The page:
Like any self-respecting father, Mr. Schilling’s protective shield was raised as he vowed to out the craven provocateurs,  lashing back and revealing their real names, jobs and colleges they were attending. I’m sure each were shocked by how quick, accurate  and overwhelming Mr. Schillings reply was.

One of the miscreant known on Twitter as “The Sports Guru” was a DJ at Brookdale Community College in New Jersey. He has since been suspended by the school for violating its standard of conduct.

Another virtual assailant purportedly was the VP of the Theta Xi fraternity at Montclair State University and a ticket-seller for the Yankees. Upon learning the identity of the individual, he was subsequently fired by the Yankees. These situations are great illustrations of the power of the big green brain.

As a child attending Catholic school, the nuns at Our Lady of Victory School in Cincinnati would lecture us that,  “God sees and hears everything that you do.” Moreover, there would be consequences for our actions. I believed that then — and continue to do so today. However, if you don’t believe in God, you must believe in the Big Green Brain. Evidence of its existence can be found almost daily on the news, publications and courtrooms throughout the world. Ask any divorce lawyer in the country the role that social media plays in divorce proceedings. The Big Green Brain aka, Social Media, provides a treasure trove of information for many divorces and law suits.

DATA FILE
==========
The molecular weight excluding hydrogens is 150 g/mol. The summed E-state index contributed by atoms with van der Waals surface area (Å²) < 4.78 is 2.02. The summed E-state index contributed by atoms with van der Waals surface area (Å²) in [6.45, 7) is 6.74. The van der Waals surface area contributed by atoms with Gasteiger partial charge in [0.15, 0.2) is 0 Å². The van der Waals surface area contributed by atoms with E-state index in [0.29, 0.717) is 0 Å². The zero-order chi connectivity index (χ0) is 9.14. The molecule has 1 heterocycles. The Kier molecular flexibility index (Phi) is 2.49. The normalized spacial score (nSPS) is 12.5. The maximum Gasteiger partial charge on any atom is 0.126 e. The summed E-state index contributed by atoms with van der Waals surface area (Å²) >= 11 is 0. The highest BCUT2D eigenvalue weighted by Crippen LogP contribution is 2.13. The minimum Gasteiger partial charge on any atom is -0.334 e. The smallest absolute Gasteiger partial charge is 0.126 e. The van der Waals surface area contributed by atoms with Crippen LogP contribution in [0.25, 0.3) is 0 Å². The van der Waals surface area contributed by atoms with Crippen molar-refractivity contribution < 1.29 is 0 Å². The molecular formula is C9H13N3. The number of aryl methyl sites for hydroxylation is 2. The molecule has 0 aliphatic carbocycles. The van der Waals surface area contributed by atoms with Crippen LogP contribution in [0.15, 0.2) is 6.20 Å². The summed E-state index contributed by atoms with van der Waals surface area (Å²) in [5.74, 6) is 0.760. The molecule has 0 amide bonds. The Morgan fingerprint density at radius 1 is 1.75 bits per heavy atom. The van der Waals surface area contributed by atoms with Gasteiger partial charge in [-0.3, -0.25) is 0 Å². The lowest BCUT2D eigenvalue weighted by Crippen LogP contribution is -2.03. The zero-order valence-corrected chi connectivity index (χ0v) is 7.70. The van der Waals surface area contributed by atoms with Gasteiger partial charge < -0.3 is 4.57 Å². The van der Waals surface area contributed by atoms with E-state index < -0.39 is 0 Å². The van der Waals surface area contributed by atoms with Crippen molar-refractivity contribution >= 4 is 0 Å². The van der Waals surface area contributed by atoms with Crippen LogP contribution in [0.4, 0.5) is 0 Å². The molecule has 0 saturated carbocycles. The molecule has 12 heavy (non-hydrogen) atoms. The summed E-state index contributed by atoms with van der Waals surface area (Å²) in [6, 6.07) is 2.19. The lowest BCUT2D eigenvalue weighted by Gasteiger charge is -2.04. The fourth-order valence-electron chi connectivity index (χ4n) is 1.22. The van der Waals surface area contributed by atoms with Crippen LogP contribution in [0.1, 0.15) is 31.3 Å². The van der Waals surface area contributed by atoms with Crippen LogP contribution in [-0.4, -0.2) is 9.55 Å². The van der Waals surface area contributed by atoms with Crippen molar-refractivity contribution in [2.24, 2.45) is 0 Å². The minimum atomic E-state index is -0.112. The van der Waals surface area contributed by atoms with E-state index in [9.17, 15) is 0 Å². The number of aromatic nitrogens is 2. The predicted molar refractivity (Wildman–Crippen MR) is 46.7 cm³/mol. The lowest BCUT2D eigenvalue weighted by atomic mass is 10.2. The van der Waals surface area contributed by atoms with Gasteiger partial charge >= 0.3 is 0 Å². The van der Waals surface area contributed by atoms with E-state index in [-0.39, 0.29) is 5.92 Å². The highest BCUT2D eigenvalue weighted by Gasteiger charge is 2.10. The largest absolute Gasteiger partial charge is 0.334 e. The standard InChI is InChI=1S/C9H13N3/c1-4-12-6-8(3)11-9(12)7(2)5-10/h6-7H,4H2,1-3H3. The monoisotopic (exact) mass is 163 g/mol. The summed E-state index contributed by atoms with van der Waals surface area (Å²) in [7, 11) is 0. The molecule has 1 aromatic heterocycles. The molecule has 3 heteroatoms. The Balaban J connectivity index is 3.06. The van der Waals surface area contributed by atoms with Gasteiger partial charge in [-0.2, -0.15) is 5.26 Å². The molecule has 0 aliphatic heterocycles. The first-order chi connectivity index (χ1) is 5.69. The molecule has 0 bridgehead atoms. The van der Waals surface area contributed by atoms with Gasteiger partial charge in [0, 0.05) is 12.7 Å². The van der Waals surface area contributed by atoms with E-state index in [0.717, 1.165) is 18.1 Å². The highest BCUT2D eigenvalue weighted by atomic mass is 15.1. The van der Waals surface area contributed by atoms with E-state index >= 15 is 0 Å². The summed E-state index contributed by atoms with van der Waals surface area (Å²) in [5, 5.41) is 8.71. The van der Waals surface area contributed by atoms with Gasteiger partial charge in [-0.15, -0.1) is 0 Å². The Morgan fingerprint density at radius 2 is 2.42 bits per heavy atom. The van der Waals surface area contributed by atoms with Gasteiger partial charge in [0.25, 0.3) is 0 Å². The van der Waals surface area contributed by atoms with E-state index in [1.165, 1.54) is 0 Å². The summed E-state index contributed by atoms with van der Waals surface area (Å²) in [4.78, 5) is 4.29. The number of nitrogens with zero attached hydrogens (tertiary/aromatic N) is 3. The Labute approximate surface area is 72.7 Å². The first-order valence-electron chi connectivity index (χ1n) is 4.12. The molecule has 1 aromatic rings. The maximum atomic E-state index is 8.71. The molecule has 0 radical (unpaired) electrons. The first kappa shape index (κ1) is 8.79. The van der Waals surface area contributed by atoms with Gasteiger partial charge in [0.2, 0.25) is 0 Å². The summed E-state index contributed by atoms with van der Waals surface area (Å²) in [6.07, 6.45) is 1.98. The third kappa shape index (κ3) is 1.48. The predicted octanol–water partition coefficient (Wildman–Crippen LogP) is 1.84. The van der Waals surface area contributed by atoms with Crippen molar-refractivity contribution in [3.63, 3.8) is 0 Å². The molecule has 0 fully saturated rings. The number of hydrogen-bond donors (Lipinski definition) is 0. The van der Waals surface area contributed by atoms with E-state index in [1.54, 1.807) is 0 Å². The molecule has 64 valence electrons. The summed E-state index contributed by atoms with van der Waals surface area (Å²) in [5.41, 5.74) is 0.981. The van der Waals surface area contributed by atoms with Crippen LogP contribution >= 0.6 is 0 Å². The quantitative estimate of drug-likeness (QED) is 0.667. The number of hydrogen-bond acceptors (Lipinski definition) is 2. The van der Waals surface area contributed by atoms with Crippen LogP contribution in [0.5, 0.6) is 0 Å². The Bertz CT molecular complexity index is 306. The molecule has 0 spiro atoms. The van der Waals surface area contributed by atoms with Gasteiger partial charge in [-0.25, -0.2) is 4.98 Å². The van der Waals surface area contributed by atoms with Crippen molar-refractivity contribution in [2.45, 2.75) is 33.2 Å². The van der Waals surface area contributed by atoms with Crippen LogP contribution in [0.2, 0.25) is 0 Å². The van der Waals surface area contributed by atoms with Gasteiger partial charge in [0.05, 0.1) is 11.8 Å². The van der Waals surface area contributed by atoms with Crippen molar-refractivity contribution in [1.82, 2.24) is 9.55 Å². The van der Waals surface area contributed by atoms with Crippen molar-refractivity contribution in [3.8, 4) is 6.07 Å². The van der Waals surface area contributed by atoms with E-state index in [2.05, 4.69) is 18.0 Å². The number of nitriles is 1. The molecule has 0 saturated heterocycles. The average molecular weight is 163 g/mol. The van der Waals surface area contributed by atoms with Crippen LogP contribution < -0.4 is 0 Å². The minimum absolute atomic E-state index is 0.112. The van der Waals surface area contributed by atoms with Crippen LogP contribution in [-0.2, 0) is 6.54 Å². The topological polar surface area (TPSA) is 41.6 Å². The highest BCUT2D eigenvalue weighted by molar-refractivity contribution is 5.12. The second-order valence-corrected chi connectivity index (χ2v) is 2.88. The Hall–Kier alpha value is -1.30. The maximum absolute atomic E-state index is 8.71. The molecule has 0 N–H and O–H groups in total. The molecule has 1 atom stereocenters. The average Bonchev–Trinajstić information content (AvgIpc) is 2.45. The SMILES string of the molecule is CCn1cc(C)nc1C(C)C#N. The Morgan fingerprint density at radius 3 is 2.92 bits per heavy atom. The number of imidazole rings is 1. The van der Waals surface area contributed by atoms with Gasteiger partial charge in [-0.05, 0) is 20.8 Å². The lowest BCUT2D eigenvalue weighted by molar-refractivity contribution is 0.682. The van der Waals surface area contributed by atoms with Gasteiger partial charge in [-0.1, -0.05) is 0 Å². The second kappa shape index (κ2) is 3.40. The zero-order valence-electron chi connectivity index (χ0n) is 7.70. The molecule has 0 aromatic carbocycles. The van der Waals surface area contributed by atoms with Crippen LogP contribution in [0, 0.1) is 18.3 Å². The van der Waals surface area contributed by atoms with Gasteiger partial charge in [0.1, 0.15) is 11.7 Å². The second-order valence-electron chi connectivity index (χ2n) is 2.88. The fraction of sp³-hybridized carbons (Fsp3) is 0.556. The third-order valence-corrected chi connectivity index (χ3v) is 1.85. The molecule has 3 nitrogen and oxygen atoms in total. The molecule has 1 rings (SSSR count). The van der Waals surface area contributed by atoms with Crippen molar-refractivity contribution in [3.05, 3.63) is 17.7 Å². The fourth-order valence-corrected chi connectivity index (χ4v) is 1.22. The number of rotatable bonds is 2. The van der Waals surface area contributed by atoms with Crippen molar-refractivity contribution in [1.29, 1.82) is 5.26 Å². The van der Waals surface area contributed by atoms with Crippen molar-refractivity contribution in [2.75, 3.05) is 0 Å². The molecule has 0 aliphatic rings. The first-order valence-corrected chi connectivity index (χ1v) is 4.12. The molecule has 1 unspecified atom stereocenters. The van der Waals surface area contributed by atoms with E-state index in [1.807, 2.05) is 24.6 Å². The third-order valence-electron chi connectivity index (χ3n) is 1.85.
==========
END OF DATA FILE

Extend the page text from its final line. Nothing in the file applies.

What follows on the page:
Today, data from government, marketing companies and social media is easily aggregated and bought and sold. It’s often easy to determine the real names of so called “alias cowboys” by simply knowing just one identifying piece of information, such as their pseudonym, email address, home address or other information. Services such as and others aggregate databases from auditors sites, social media sites and other publications often with incredible accuracy. The cloak of darkness for most such offenders is often quickly eliminated — particularly by people with the financial means such as Schilling. However, Spokeo cost less than $4.00 per month and often will surprise you by the richness of information it has on almost everyone.